Once a button is pressed, a Snowplow event can be generated with the temperature and humidity readings and weather from a weather API as context. This data can be used to find trends in customer behavior and satisfaction with the temperature and humidity levels the store has whilst taking the weather into account. We can use a free API such as the OpenWeathermap API in Python by feeding it the IP or geo-location of the device to determine the current weather

  1. Get response (red, yellow or green)
  2. Get readings from sensors
  3. Generate snowplow event e.g. satisfaction (good/average/bad)
  4. Attach sensor reading context e.g. (temperature and humidity readings)
  5. Enrich the event with location
  6. Use an API to determine the current weather conditions at location of the device
  7. Attach result to the event as context
  8. Send the Snowplow event!

Conclusion

IoT devices have a unique value in which they can collect real time contextual information, and when paired up with Snowplow’s Behavioral Data Platform, they can give you a better insight on how the environment can affect customer behavior.

This is very useful for making data-backed business decisions and be certain it’ll have a positive impact. More sensors can be added to build more and more environmental data such as light and sound intensity sensors.

You could look at trends in satisfaction, for example satisfaction rating and humidity. If a certain store suffers from high humidity then AC can be installed to lower that and improve the overall satisfaction.

The list of IoT devices is endless. If we’re able to create a mock satisfaction meter and gain valuable information about customers, imagine what you could do with other more complex devices. From smart assistants, smart home monitors, digital control systems to management systems. Any organization can benefit from Snowplow’s ability to gain extra information to improve business decisions, increase productivity of business operations and improve user experience.

Continue reading if you’d like a deep dive of the project.

The satisfaction meter project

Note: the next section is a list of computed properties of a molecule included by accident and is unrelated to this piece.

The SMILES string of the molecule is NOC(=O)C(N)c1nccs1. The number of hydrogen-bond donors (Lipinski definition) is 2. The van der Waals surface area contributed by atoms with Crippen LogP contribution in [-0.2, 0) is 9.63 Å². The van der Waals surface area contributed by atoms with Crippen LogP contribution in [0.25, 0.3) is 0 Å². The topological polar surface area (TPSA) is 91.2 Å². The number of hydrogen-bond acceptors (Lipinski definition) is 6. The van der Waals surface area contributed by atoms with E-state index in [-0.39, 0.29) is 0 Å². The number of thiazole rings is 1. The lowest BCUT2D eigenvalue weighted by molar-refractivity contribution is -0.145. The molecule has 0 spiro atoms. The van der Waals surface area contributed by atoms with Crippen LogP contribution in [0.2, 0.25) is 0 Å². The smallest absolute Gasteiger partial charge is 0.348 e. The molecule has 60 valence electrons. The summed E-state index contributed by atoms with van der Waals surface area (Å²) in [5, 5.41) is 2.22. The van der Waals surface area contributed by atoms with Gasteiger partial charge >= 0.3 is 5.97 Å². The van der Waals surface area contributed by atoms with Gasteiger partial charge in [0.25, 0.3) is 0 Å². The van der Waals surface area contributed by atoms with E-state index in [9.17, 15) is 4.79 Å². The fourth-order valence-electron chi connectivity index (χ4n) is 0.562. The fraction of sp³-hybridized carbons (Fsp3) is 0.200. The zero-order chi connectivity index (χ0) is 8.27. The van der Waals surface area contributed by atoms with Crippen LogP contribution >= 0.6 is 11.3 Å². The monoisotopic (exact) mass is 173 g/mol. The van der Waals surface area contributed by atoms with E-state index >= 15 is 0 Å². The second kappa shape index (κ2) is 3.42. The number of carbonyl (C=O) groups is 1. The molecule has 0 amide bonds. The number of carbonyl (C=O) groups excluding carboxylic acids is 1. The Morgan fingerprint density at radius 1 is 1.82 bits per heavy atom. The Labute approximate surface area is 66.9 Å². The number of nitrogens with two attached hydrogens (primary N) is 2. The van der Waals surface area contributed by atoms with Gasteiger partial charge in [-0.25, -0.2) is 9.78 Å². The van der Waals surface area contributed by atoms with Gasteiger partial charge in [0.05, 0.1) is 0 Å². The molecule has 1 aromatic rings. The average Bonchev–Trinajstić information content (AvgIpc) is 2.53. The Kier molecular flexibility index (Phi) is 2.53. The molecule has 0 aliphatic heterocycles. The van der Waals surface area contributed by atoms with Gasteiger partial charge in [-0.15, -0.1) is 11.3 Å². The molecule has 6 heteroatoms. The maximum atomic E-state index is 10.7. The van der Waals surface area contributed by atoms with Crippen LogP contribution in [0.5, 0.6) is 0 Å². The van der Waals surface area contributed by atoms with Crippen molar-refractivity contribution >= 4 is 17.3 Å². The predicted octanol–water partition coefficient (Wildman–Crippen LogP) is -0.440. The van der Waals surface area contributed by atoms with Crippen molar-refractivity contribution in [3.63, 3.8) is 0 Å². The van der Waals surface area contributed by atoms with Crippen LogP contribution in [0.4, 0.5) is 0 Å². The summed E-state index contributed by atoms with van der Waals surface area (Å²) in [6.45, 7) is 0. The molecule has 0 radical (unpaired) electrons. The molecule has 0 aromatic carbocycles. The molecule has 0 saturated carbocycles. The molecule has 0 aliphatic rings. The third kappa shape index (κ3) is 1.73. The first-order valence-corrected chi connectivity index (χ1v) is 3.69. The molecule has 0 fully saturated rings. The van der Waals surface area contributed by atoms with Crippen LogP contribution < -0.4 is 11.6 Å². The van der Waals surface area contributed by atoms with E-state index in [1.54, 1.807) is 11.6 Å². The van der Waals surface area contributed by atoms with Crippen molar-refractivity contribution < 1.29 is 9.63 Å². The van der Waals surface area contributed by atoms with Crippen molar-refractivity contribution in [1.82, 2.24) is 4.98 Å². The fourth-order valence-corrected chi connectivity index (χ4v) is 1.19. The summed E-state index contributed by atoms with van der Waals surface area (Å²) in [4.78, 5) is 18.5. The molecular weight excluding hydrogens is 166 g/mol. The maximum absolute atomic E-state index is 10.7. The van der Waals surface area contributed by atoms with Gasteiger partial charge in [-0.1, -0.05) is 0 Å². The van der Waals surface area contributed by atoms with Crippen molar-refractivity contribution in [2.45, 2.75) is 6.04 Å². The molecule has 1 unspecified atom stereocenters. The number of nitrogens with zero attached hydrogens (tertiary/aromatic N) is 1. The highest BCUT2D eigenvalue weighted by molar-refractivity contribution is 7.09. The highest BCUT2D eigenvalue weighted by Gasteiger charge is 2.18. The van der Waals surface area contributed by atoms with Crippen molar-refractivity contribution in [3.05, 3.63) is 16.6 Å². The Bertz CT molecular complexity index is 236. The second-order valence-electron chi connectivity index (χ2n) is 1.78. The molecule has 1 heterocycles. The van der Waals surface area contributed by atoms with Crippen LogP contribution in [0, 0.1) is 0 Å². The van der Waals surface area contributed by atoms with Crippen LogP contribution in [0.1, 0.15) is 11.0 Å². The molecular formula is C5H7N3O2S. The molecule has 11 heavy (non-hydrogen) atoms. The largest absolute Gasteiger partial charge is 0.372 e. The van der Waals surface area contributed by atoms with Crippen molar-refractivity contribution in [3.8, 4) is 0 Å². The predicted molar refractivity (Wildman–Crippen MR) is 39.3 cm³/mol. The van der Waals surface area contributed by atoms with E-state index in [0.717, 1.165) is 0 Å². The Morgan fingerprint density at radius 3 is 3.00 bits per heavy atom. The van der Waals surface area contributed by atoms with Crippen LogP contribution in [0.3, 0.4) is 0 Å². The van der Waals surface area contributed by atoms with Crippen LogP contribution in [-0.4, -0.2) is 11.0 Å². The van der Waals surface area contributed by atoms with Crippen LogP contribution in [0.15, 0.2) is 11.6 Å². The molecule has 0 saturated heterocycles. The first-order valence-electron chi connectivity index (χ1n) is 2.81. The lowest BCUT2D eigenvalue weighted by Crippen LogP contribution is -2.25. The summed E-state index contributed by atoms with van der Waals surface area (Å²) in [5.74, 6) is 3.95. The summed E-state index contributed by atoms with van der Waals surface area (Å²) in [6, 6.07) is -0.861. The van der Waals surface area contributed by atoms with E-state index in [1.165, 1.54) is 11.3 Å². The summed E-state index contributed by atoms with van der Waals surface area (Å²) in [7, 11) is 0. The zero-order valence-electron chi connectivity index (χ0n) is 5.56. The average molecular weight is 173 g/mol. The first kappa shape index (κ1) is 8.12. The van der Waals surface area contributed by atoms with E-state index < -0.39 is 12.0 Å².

How to assemble the device

For this project, we will be using a Raspberry Pi Pico W which is ideal for IoT devices as it can connect to a network through WiFi and is small enough to fit into any device. As this project is only a prototype, we will be assembling all the components to a breadboard for easy demonstration.

Firstly, I will be connecting the RGB LED to the Pico (diagram below) which will flash the color of the buttons when they’re pressed.

Next, we will be connecting the Buttons which the user can press to leave their satisfaction rating. We will be using green, yellow and red buttons which will allow for a good, average and bad rating. These will be connected like the diagram below, for all three buttons.

Finally, we can connect the sensors. In this example we will be using the DHT11 temperature and humidity sensor. This will be connected like this:

The final device should look like this.

All the components are connected so now let’s take a look at the code.

How to send and view the Snowplow events

In this section, we will explain how to use Snowplow by integrating with a Snowplow collector, allowing us to track custom events and entities with JSON schemas. 

I will be using three schemas: satisfaction, sensors, and weather. JSON Schemas are an important feature of Snowplow which allow you to create and track your own data structure; giving you the flexibility and control of what each data point should look like. Snowplow then validates the data stream against your schemas automatically. This ensures that all the data that ends up in your data warehouse is clean, high quality and ready for analysis. The Webhook is also great as you can create fast, small data points for simple IoT devices.

Unsurprisingly, the satisfaction schema will take the satisfaction rating, the sensor schema will take the sensor readings and the weather schema will take the weather information from the weather API. We have implemented the geo-location and weather API on-device in this project but Snowplow can also do that for you using enrichments! This is great to reduce the bandwidth required for the IoT device. The schemas for this project are available in the related Github Repository.

 # function to send a POST request to the snowplow collector   
def event(satisfaction, temperature, humidity, time, weather):
   post_data = ujson.dumps({
     "schema": "iglu:com.snowplowanalytics.snowplow/payload_data/jsonschema/1-0-4",
     "data": [
       {
         "e": "ue",
         "tna": "snplow5",
         "tv": "upython-0.0.1",
         "aid": "satisfaction-meter",
         "p": "iot",
         "dtm": str(time),
         "stm": str(time),
         "ue_pr": ujson.dumps({
           "schema": "iglu:com.snowplowanalytics.snowplow/unstruct_event/jsonschema/1-0-0",